By Amanda Nordqvist
Recently formed Italian duo Luton, made up of Roberto P. Siguera and Attilio Novellino, spent the last few months recording several tracks on numerous locations throughout Europe, actualizing their debut release, Black Box Animals. The album is a trailblazer of unapologetic intrigue and colouring outside of the lines; the duo’s sound can only be described as the perfectly sewn together contrasts of pleasant intimacy and haunting imagery. Electro-acoustics play a big part in producing the eerie backdrop and is introduced right away, in Mount Kenya Imperial, with its deep, rough, calculated scenes of turmoil – of huge machines, lost in an abandoned world, not unsettling per se, but sobering and humbling. The ringing, sweeping sounds and the clunking and battering of old machinery are weighed up by the occasional long strokes of strings, adding a human touch to the abandoned, industrial scene.
The moderate, transient Spectres of Mark is gentle in its muddled soundscape, and seemingly a transitioning track, taking us to one of the album’s strongest additions. Södermalm Phantom Cab is made up of three parts; an immersive beginning with car doors slamming and an engine softly purring, that builds into a breathing loop of white noise, strings carefully sliding onto the timeline. Then we’re introduced to a pleasantly unhinged rhythmic, a stumbling determination, a city late at night but someone is wide awake and watching it all. It erupts into a chaotic transition and ends with a big band-vibe, jazzy and mysterious, elusive but oh so intriguing.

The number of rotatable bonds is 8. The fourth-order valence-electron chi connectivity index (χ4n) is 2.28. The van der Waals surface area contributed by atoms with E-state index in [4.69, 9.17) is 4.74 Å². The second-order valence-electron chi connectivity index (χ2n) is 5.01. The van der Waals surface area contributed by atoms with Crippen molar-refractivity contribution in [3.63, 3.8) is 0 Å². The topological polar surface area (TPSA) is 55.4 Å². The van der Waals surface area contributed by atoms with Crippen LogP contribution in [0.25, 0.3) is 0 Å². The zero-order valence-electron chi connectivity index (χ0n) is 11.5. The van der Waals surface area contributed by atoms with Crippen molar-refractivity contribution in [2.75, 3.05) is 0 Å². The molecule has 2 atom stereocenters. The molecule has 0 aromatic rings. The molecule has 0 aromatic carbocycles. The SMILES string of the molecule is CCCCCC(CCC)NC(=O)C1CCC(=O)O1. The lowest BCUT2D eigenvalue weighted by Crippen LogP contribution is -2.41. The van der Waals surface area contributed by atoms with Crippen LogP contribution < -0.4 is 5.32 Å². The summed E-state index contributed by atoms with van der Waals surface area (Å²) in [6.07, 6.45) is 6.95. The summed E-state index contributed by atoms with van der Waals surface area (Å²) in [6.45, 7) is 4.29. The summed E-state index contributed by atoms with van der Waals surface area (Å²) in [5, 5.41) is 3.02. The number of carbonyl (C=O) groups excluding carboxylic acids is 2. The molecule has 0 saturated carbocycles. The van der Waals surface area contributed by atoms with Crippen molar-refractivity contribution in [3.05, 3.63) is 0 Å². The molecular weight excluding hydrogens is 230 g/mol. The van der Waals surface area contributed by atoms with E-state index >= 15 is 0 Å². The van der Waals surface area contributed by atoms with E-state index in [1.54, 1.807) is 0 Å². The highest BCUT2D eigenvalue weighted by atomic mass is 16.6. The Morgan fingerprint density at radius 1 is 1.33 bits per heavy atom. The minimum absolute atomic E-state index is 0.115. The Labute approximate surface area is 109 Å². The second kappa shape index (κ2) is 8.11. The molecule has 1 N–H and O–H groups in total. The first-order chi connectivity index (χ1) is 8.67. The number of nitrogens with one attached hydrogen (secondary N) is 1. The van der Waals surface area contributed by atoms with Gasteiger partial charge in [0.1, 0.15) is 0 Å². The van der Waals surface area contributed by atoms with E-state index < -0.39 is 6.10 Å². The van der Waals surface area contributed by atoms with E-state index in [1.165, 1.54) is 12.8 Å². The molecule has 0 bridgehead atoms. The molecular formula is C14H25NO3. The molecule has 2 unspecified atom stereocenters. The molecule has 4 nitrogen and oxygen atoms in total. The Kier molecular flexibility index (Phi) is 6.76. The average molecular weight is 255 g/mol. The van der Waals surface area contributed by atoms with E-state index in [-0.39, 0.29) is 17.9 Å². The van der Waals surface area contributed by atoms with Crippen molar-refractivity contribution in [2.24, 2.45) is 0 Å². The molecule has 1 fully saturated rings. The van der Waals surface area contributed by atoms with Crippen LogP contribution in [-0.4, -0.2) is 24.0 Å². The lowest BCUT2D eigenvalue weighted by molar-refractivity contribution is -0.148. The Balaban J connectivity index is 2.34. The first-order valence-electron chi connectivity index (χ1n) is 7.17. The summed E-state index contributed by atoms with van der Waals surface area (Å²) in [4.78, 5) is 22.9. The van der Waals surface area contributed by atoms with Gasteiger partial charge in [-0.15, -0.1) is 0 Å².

The innocence does not last long, as we move onto Eternal Now, allowing the piano at the forefront. It’s a melancholic and eerie piece, reminding us again of what we’re listening to, of what kind of world we’ve entered. Black Concrete hints to more of this darkness, telling of some ‘thing’, masquerading as one of us, walking around in our clothes and speaking our words. The album is a whirlwind of different emotions and sound palettes, with the rolling waves of sinister in Night Avalanche being followed by the expressively experimental Elk Talk, soothing in its carefree curiosity.
Ice Museum becomes the pinnacle of the unsettling story, as I find myself emerged in this haunted place, something otherworldly just around the corner. It slips just out of reach with every breath, the unbalanced rhythmic lending another sense of surrealism. Luton has created a dystopian world inside this beautiful album of theirs, blending the intimacy of acoustic instruments such as the piano and the zither, with the unreachable, fluttering droning – like the contrasts of two highly different but equally sentient beings, finding some middle ground; the forlorn strings like a bridge between the two. Black Box Animals is a flawlessly crafted debut, and one can only hope for many more albums to come.